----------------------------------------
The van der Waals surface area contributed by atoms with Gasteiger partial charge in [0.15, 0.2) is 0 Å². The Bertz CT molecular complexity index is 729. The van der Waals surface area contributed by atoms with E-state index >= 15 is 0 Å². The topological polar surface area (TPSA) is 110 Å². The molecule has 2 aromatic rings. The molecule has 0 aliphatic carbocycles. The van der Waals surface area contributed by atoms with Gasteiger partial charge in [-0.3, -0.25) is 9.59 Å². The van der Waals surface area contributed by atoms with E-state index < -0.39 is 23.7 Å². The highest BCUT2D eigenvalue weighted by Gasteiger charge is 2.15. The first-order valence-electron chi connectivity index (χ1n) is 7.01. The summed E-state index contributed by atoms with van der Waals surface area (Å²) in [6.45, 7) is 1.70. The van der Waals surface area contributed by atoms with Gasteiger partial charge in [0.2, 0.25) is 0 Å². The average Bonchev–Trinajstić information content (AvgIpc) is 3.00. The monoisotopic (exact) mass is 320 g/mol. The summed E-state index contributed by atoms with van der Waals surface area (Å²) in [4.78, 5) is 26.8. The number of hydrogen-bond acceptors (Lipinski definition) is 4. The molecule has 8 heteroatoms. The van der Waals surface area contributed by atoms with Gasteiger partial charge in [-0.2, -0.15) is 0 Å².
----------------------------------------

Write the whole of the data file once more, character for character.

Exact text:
The van der Waals surface area contributed by atoms with Gasteiger partial charge in [0.15, 0.2) is 0 Å². The Bertz CT molecular complexity index is 729. The van der Waals surface area contributed by atoms with E-state index >= 15 is 0 Å². The topological polar surface area (TPSA) is 110 Å². The molecule has 2 aromatic rings. The molecule has 0 aliphatic carbocycles. The van der Waals surface area contributed by atoms with Gasteiger partial charge in [-0.3, -0.25) is 9.59 Å². The van der Waals surface area contributed by atoms with E-state index < -0.39 is 23.7 Å². The highest BCUT2D eigenvalue weighted by Gasteiger charge is 2.15. The first-order valence-electron chi connectivity index (χ1n) is 7.01. The summed E-state index contributed by atoms with van der Waals surface area (Å²) in [6.45, 7) is 1.70. The van der Waals surface area contributed by atoms with Gasteiger partial charge in [0.2, 0.25) is 0 Å². The average Bonchev–Trinajstić information content (AvgIpc) is 3.00. The monoisotopic (exact) mass is 320 g/mol. The summed E-state index contributed by atoms with van der Waals surface area (Å²) in [4.78, 5) is 26.8. The number of hydrogen-bond acceptors (Lipinski definition) is 4. The molecule has 8 heteroatoms. The van der Waals surface area contributed by atoms with Gasteiger partial charge in [-0.2, -0.15) is 0 Å².